Academic level – Undergraduate 1-2
Type of paper – Discussion essay
Topic Title – The impact of historical events on modern society
Many 19th-century writers developed ideas that still influence us today.
For example, in November 2018, one of the worst factory accidents in history happened in a chemical plant in China. At least 23 people were killed; harsh evidence that workers in China’s vast industrial sector are still prey to great dangers, even in relatively new plants.
19th Century German philosopher, economist, historian, sociologist, political theorist, journalist, and socialist revolutionary Karl Marx might have predicted this would happen.
Choose one 19th-century thinker or a 19th-century event and explain, in at least 550 words, how you see its continuing relevance. Note: the 19th century covers the years from 1800-1899.
The nineteenth century observed exceptional transformation and inventiveness, setting the stage for the modern world. Among the most prominent and enduring achievements of this era was the construction of the Suez Canal – an engineering marvel that revolutionized global trade and transportation and bore significant political and military implications. This monumental event still affects today’s world, profoundly shaping international relations and power dynamics.
The idea of connecting the Mediterranean Sea with the Red Sea through a navigable waterway has a deep historical background, finally occurring in the nineteenth century. The Suez Canal project was commenced in 1859 under the supervision of French engineer Ferdinand de Lesseps and was finalized by 1869. Spanning nearly 120 miles (193 kilometers) across Egypt’s Isthmus of Suez, the canal presents a direct sea route between Europe and Asia (Fisher & Smith, 2023). The fulfillment of this timeless aspiration showcases human ingenuity and determination.
Beyond being an engineering feat, the Suez Canal signified a critical turning point in world commerce and transportation history. Before its existence, ships had to navigate a lengthy, dangerous journey around Africa’s Cape of Good Hope. The canal’s construction significantly cut down travel durations and expenses, allowing vessels to avoid this risky course and use the efficient shortcut provided by the channel instead. This advancement deeply impacted international trade, making it swifter, more streamlined, and open to more extensive goods and markets.
The relevance of the Suez Canal to the global economy nowadays is vast. As a vital channel for international trade, it joins Europe, Africa, the Middle East, and Asia, optimizing the movement of products. The canal allows for the transit of massive container ships, bulk carriers, and oil tankers, proving to be a critical component in various industries’ supply chains. With around 12% of worldwide trade volume passing through the Suez Canal yearly, it showcases its enduring importance in our interconnected globe (Brigham, 2021). In a time when economies are highly interdependent, the Suez Canal stays an indispensable passage that epitomizes the intricate network of commerce and trade.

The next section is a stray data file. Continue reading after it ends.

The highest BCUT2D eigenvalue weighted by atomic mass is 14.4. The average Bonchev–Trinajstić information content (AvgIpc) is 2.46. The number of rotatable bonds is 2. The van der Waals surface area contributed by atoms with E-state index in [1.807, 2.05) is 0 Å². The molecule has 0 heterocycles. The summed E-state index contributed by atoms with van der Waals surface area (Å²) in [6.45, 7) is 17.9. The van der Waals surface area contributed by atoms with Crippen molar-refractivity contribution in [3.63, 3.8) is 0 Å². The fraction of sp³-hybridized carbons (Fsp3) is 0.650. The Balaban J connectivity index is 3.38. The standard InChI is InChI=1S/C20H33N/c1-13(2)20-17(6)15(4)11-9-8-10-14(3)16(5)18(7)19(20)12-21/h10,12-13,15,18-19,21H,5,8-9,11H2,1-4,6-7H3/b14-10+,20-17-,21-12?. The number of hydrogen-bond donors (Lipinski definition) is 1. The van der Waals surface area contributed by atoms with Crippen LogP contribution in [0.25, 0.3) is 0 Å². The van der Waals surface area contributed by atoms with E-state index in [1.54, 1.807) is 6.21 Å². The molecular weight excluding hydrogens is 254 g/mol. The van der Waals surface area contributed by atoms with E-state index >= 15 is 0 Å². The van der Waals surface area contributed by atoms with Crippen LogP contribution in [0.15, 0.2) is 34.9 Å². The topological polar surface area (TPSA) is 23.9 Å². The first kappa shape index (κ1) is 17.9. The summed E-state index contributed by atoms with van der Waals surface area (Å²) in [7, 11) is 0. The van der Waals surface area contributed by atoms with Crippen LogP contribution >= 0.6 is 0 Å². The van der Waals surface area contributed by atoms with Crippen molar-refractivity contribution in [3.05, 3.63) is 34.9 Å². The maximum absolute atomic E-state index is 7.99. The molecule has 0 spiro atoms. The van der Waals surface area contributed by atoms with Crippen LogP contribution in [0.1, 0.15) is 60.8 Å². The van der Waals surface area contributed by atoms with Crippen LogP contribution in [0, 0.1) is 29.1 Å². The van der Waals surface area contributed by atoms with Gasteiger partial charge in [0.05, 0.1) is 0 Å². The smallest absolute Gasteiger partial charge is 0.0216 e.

The Suez Canal bears economic implications and has consistently attracted political and military attention. Its strategic position has rendered it valuable for regional and global forces. In the nineteenth century, European colonial powers aimed to regulate access to the canal, recognizing its capacity to mold trade routes and exert influence in the Middle East and Asia. Its geopolitical thrust persisted into the following century, peaking with the Suez Crisis in 1956. Egyptian President Gamal Abdel Nasser’s endeavor to nationalize the canal met resistance from the British, French, and Israeli governments. This ensuing conflict emphasized the canal’s role as a geopolitical tinderbox while shedding light on the strains between national authority and universal interests.
In today’s world, the Suez Canal carries considerable geopolitical significance. Its strategic value is amplified due to its crucial function as a conduit for transporting energy resources like oil and natural gas. To ensure their economic stability and energy supplies remain secure, nations worldwide, spanning both major energy producers and consumers, acknowledge the need to maintain safe access to the canal. As such, matters of the canal’s security and governance affect regional stability and international power balances.
To summarize, since its construction in the nineteenth century, the Suez Canal has left a lasting impression on the contemporary world. Its influence in shaping the global economy, enabling international trade, and acting as a geopolitical hotspot emphasizes its persistent relevance. As we make our way through the intricacies of the twenty-first century, the Suez Canal stands as a reminder of human resourcefulness and collaboration, linking history with today’s era of globalization, trade, and diplomacy.
Brigham, L. (2021, May). The Suez Canal and Global Trade Routes. U.S. Naval Institute. https://www.usni.org/magazines/proceedings/2021/may/suez-canal-and-global-trade-routes
Fisher, W., & Smith, C. (2023, August 5). Suez Canal. Encyclopædia Britannica. https://www.britannica.com/topic/Suez-Canal